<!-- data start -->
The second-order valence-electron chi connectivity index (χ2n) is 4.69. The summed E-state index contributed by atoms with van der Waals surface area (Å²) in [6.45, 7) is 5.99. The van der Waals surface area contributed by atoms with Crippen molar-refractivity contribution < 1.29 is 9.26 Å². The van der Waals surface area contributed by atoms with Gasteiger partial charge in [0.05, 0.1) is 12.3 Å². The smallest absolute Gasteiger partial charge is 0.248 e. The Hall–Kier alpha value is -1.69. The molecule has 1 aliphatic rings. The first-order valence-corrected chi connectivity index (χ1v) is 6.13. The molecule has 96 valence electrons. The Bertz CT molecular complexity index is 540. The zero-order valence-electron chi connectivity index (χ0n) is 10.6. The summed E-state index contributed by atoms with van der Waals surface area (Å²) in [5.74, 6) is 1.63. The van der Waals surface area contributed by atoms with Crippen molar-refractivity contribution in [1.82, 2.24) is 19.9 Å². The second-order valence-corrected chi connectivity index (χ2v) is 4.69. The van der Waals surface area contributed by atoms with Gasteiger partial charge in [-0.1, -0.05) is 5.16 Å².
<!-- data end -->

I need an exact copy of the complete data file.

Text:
The second-order valence-electron chi connectivity index (χ2n) is 4.69. The summed E-state index contributed by atoms with van der Waals surface area (Å²) in [6.45, 7) is 5.99. The van der Waals surface area contributed by atoms with Crippen molar-refractivity contribution < 1.29 is 9.26 Å². The van der Waals surface area contributed by atoms with Gasteiger partial charge in [0.05, 0.1) is 12.3 Å². The smallest absolute Gasteiger partial charge is 0.248 e. The Hall–Kier alpha value is -1.69. The molecule has 1 aliphatic rings. The first-order valence-corrected chi connectivity index (χ1v) is 6.13. The molecule has 96 valence electrons. The Bertz CT molecular complexity index is 540. The zero-order valence-electron chi connectivity index (χ0n) is 10.6. The summed E-state index contributed by atoms with van der Waals surface area (Å²) in [5.74, 6) is 1.63. The van der Waals surface area contributed by atoms with Crippen molar-refractivity contribution in [1.82, 2.24) is 19.9 Å². The second-order valence-corrected chi connectivity index (χ2v) is 4.69. The van der Waals surface area contributed by atoms with Gasteiger partial charge in [-0.1, -0.05) is 5.16 Å².